ABC’s of Interpreting Chest X-Rays!

I’m sure I wasn’t alone the first time someone showed me a chest x-ray and asked me to interpret.  I believe “FML” was the first thing to hit my brain.

So, let me help you not have the FML moment when it comes to looking at chest x-rays.  The picture below is quite detailed and can be overwhelming.  What I am going to review is much more simple; but, it doesn’t hurt to take a peak at the image below just so you have some orientation.

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ABC’s of Chest X-Rays

A: Airway/Assessment of Quality

I’ve seen both written for the letter “A”.

Airway: make sure the airway is patent and is not deviating to one side or the other which might indicate a tension pneumothorax.

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Obvious tracheal deviation.

Adequate Study: 

  • Position.  Make sure the study was not taken with the patient turned more to one side than the other.
  • Lung expansion.  10-11 ribs should be visible in each of the lung fields to be considered adequate.
  • Penetration (too dark/too light)  Can you see the spaces between vertebrae?  That means its a good study!
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Example of how to properly count ribs.  There are 8 visible.  Finding a study with 10 visible was proving difficult.

B: Bones

Don’t forget there are bones to look at in a CXR!  Although in most cases its secondary and in the background make sure there are no clavicle or rib fractures or shoulder dislocations.  You never know what you might find.  So take a quick glance at the bones.  Start from the top and work your way down to stay organized and on track.  There can be a lot going on in a CXR.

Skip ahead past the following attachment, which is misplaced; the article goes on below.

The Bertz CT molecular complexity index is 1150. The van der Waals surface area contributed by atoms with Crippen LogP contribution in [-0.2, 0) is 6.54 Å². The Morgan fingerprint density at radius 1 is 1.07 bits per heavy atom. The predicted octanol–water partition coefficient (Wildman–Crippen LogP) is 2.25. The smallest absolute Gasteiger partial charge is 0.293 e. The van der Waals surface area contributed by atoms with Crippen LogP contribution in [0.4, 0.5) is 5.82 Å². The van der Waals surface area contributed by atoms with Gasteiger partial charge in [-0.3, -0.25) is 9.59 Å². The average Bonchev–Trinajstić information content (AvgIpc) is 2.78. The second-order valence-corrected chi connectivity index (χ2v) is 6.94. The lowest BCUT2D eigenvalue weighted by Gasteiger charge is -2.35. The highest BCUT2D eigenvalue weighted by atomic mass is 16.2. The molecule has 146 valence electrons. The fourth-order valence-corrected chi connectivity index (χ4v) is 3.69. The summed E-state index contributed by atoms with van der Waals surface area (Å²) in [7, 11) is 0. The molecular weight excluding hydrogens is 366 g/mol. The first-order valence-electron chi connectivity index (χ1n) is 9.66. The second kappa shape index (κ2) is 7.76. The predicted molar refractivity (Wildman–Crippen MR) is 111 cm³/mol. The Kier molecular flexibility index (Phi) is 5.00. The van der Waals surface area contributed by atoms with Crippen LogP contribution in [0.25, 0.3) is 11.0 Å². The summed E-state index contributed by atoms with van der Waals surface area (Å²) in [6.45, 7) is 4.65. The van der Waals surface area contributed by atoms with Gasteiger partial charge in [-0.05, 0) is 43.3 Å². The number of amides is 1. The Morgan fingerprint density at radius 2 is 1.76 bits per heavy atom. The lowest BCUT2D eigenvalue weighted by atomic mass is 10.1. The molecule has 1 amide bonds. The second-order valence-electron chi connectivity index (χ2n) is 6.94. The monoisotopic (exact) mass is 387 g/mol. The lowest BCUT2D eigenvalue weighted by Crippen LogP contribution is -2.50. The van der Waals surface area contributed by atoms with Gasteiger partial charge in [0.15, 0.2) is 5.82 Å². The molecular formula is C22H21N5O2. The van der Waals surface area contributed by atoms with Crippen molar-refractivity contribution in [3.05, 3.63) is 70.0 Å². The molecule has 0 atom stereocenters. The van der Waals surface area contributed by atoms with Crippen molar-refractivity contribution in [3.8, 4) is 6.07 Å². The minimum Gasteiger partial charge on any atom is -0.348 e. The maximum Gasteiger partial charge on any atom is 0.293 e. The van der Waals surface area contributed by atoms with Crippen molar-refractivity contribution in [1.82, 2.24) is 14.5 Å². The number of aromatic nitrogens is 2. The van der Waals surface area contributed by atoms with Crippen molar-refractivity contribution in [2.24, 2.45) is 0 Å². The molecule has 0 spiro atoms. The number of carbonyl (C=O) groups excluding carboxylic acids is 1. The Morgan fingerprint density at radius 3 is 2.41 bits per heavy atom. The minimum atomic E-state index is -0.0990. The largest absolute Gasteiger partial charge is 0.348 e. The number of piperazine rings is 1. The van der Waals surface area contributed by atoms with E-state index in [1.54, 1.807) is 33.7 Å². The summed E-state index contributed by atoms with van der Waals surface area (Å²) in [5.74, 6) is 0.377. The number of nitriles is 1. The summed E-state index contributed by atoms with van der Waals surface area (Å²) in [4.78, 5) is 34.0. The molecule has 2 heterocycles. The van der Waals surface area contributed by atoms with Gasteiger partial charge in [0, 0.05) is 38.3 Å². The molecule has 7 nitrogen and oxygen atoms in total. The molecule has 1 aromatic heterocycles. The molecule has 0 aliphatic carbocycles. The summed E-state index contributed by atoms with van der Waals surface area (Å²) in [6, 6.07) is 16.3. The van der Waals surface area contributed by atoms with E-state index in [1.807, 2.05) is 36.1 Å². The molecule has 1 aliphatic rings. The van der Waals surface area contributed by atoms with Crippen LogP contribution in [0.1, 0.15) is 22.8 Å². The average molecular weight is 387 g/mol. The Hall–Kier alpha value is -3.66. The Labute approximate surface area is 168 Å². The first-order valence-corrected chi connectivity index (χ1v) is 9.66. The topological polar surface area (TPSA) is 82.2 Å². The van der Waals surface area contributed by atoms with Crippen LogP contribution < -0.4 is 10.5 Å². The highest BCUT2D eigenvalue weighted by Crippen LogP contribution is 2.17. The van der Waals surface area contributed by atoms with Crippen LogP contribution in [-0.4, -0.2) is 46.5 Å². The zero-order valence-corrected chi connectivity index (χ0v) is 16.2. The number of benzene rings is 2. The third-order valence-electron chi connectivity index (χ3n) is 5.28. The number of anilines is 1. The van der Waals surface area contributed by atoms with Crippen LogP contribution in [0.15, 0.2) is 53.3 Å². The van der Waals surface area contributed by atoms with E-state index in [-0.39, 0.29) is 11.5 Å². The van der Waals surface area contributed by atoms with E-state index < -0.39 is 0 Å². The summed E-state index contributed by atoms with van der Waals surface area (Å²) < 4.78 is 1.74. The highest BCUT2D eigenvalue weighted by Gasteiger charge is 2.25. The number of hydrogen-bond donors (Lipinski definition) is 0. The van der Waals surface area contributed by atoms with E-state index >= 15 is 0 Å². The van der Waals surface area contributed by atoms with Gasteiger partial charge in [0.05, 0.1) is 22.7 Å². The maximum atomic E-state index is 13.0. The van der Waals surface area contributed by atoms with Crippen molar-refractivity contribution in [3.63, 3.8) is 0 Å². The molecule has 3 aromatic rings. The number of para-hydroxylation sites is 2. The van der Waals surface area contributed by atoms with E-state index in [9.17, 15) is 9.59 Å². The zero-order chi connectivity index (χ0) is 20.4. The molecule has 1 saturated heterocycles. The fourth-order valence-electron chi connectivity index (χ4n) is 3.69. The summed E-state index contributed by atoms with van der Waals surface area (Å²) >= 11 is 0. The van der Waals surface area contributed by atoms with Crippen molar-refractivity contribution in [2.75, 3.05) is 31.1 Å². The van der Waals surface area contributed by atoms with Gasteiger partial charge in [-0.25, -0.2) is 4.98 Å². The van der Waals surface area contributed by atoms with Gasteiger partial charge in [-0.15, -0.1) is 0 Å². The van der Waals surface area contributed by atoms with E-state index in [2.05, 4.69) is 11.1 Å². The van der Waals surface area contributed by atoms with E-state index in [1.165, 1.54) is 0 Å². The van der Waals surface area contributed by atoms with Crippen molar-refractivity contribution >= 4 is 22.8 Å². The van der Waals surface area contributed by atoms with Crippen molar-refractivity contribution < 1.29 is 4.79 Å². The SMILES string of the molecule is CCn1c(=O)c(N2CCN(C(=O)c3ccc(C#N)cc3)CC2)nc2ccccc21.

C: Cardiac

What does the patient’s cardiac silhouette look like? The size of the heart should be <50% of the PA film dimension.

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Outline of cardiac silhouette.

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D: Diaphragm

Look for position (right will always be slightly higher than the left due to liver), make sure there isn’t free air or maybe flattening due to emphysema. Make sure the costophrenic angles are both visible.

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Example of how the diaphragm should appear on each side of the lung fields with the right slightly higher.  Also visualized is the gastric air bubble (which is normal).

E: Effusions

Simple.  Presence or lack of pleural effusions.

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Obvious right pleural effusion with what looks like tracheal deviation to right likely due to the large effusion on right.

 

F: Fields & Fissures

I’m not going to pretend like I can appreciate a lung fissure on an x-ray.  I am definitely NO radiologist.  Fields stands for lung fields.  Basically what do you see in the lungs.  Take a look around for infiltrates, kerley B lines, pulmonary congestion, granulomas, pneumothorax, masses, etc.  Symmetry is your best friend in radiology–make sure both lung fields look roughly the same in vascular markings, etc.

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Potential findings when looking at the lung fields.

G: Great Vessels

The Aortic knob is probably the only thing I can really appreciate well on a chest x-ray.  Make sure the aorta in it’s entirety isn’t obviously out of proportion.

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H: Hila & Mediastinum

Look for widening of the mediastinum which is a pearl for Aortic Dissection or Hilar Lymphadenopathy as seen in Sarcoidosis. image

I: Instruments/Impression

Instruments stands for anything implanted in the patient such as pacemakers, etc.Summarize all of your findings as concisely as possible and to the best of your ability!

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ICD visualized on Chest X-Ray.

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